“Does neuroscience threaten human values?”


note year 1998

“Neuroimaging and Capital Punishment “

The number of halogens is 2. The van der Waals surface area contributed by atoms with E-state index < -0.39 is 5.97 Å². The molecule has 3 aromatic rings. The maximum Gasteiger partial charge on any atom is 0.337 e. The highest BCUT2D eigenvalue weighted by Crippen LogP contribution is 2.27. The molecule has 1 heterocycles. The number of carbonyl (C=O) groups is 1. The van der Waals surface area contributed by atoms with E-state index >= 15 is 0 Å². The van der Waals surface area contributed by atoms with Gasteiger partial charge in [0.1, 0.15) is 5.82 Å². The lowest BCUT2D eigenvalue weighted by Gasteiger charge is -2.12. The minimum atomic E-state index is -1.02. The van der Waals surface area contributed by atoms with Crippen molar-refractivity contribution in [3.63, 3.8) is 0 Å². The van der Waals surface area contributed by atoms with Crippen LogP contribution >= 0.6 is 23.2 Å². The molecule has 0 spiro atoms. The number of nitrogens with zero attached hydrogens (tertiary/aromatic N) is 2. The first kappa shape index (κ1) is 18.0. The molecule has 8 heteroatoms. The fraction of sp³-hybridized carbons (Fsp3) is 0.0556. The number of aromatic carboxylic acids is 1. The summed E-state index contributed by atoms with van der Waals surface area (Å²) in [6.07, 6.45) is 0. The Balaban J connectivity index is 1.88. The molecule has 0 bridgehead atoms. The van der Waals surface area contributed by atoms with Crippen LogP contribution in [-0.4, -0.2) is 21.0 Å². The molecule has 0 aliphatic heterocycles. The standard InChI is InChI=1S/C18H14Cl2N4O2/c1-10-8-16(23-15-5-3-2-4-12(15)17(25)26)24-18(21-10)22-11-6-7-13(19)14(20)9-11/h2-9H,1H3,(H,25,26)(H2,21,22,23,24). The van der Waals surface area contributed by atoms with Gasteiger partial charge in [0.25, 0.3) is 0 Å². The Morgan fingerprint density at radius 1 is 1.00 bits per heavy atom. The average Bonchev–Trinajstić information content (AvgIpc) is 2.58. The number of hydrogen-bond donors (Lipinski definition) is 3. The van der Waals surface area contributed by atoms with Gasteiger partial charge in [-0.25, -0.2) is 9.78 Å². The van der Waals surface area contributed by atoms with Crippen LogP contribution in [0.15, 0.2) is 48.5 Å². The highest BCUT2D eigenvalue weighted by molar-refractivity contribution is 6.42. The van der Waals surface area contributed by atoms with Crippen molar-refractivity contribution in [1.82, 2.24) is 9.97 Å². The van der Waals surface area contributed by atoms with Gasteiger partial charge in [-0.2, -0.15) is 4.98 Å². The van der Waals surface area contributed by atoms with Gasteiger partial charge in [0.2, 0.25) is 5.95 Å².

“In the end, while the goals of making capital sentencing more rational and humane are laudable, the cognitive neuroscience project to do so is ill-conceived. Because that project’s short- and long-term aims are intractably opposed to one another, its impact likely will be the opposite of what it seeks. It is unclear whether it is possible (or desirable) to salvage the project in a way that will preserve its humanitarian ends. It may be that the reductive materialist account of human personhood and human agency posited by cognitive neuroscience — and, indeed, by modern science more generally — is fundamentally incompatible with the account on which the criminal law is premised. This should lead us to question the assumptions underlying cognitive neuroscience no less than those underlying the criminal law. If we examine both through the lens of our humanitarian aspirations, we are likely to discover that the wisdom behind our laws fares a good deal better than we imagined against the assumptions (often masquerading as hard facts) behind the new science of the brain. Not surprisingly, dehumanization turns out not to be humane.”

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